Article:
Cover of W.S. Merwin, Flower & Hand.

It was because of the success of the Merwin design that I got to push the envelope with another book, Jane Miller’s Memory at These Speeds: new & selected poems. The cover art was a remarkable collage painting by Patrick Nagatani and Andree Tracey, “Alamagordo Blues,” featuring a bunch of Japanese salarimen, their skin colored blue, seated in wooden Adirondack chairs with cameras in their hands, all facing something in the desert that was outside the frame; around their heads swirled a host of Polaroid prints, and on some of them you could see the image that they had just snapped: an atomic explosion. It was a striking image, but it was almost twice as wide as it was tall. I could have cropped it, but I was afraid that it would lose some of its punch without the wide sweep of the landscape. What I ended up doing was using the image twice: once uncropped, at the bottom of the cover, and again in a cropped, zoomed-in version in the top part of the cover. But I tilted the upper image about 30 degrees, making it much more dynamic and dramatic. Behind it was a plain white background, and over the top was the title, subtitle, and author’s name, all in a rough-edged, condensed sans serif typeface (Neville Brody’s FF Dirty Seven Two). This was, I believe, the first time that any Copper Canyon book had ever sported sans serif type, much less a “grunge” sans like this one. Sam was skeptical, but when he saw the final cover, he grudgingly agreed that it worked for Miller’s book, and since it was coming out at the same time as the classical-looking Merwin collection, he’d let it pass. (The only regret I have about that cover is that my choices of color for the type didn’t stand out well enough against the artwork.)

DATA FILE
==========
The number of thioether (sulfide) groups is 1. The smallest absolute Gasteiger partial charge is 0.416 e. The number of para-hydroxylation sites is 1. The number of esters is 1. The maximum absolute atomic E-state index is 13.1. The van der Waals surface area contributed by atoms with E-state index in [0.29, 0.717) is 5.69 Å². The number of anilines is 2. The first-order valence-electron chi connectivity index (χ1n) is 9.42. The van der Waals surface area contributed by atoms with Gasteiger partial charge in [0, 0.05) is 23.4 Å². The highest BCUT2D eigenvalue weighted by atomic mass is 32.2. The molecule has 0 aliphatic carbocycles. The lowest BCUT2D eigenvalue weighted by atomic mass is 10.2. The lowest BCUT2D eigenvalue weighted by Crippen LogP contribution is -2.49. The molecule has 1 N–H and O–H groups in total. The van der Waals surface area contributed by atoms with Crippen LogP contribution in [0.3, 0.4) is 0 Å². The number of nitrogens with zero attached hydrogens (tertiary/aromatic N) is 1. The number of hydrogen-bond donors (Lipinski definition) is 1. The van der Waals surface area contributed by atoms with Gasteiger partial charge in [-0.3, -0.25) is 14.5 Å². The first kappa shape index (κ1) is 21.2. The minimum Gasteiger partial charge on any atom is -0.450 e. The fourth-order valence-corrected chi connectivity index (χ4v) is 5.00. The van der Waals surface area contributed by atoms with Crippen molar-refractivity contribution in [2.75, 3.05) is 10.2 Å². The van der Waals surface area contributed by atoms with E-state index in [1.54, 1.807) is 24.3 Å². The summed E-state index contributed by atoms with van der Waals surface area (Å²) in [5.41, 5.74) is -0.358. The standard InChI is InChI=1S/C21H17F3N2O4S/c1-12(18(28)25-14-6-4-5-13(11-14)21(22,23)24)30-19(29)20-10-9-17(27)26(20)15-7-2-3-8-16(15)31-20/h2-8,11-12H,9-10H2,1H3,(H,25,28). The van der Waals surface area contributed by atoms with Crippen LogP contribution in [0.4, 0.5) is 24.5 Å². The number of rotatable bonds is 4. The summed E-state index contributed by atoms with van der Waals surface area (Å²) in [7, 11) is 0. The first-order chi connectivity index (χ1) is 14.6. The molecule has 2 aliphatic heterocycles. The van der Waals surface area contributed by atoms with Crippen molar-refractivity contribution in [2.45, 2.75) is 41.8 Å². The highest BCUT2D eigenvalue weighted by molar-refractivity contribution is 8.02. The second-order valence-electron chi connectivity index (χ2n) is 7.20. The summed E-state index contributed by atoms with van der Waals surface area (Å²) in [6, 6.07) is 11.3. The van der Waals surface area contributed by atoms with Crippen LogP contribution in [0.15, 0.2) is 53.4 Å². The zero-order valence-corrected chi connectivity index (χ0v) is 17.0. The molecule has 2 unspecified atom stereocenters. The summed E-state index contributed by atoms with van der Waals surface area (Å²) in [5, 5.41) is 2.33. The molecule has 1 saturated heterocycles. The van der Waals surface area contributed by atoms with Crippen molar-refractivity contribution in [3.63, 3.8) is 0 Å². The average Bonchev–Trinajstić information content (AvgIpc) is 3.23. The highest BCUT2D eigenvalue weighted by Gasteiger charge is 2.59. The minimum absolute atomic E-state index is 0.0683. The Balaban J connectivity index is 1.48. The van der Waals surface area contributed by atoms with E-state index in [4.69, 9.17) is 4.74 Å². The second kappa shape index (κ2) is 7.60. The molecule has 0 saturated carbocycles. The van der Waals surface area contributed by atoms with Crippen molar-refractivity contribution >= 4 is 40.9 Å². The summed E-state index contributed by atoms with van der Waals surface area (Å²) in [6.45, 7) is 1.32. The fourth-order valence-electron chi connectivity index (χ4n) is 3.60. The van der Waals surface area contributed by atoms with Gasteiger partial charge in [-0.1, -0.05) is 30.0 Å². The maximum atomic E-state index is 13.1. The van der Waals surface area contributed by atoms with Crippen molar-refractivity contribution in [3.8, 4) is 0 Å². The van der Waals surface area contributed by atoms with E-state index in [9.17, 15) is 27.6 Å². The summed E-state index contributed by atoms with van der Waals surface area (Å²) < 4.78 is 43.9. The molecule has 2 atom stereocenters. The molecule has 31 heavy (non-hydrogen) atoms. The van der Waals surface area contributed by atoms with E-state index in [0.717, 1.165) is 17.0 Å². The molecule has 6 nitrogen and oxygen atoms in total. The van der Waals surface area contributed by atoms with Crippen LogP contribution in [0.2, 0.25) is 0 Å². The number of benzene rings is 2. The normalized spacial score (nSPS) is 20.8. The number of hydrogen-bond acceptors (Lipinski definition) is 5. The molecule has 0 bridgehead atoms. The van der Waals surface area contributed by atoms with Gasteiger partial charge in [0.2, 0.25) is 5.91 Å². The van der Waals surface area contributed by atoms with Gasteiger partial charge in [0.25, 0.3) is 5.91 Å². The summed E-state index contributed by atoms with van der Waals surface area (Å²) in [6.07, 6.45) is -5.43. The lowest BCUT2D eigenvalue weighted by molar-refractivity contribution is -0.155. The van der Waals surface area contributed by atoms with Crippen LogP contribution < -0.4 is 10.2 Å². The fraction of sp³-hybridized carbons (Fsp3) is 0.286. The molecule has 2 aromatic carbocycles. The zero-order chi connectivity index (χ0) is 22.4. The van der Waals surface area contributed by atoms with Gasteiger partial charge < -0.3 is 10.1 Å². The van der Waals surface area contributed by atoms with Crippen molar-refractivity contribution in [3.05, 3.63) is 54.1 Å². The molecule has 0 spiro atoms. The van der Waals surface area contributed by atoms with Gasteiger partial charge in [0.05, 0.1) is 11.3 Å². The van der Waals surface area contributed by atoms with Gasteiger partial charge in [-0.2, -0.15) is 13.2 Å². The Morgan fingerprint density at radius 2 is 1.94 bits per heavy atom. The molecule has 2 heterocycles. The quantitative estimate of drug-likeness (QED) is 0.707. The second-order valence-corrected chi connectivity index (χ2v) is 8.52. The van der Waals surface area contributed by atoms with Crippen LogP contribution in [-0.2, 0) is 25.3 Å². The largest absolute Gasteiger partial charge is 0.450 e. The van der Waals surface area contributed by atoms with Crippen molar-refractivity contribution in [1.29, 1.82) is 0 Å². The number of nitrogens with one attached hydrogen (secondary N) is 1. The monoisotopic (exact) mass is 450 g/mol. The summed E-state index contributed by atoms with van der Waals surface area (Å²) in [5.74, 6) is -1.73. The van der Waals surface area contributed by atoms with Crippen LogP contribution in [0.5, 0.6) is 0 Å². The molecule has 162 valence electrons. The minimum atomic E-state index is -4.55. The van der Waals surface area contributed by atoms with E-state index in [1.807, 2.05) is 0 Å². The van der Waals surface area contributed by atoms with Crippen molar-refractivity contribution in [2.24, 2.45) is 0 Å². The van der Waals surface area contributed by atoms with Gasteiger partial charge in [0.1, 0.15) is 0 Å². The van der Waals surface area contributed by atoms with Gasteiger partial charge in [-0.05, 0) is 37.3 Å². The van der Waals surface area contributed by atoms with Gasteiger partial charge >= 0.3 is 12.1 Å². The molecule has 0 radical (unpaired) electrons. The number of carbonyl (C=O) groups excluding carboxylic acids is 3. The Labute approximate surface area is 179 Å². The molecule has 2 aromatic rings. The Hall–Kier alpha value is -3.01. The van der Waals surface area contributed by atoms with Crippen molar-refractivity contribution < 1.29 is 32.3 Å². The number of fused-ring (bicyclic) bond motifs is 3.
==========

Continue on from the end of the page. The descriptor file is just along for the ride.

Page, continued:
Cover of Jane Miller, Memory at These Speeds.

One of the more complicated book designs I did for Copper Canyon was for The Gift of Tongues, an anniversary anthology of poetry from the first 25 years of the press. Since it included nearly 300 poems by a variety of poets, and in a variety of forms, I had to come up with a page design that would be both consistent and flexible. I didn’t want any of the poems to look weirdly placed on the page, yet some featured very long lines, some had very short lines, and some poets worked with a variety of indents. I knew all this from working with many of the individual poets on their own books, but how would I incorporate all of them into a single book?

It would have been prohibitively time-consuming to position each poem individually on its page, although that would of course have been ideal. What I ended up doing was using just two left margins, one for poems dominated by long lines, and another, indented three picas from the first, for poems with short lines. This kept the flow of the pages looking consistent as you read through the book, without forcing every poem into a Procrustean format. I established a standard unit of indenting, for poems where that was needed, and a different, clearly distinguished indent for runover lines (where the line was simply too long to fit on the page without being broken). It was important to make it very clear which was simply a runover line, and which was a separate line, intentionally indented by the poet. The book’s format was generous enough so that there weren’t many runover lines, but it was impossible to avoid them entirely.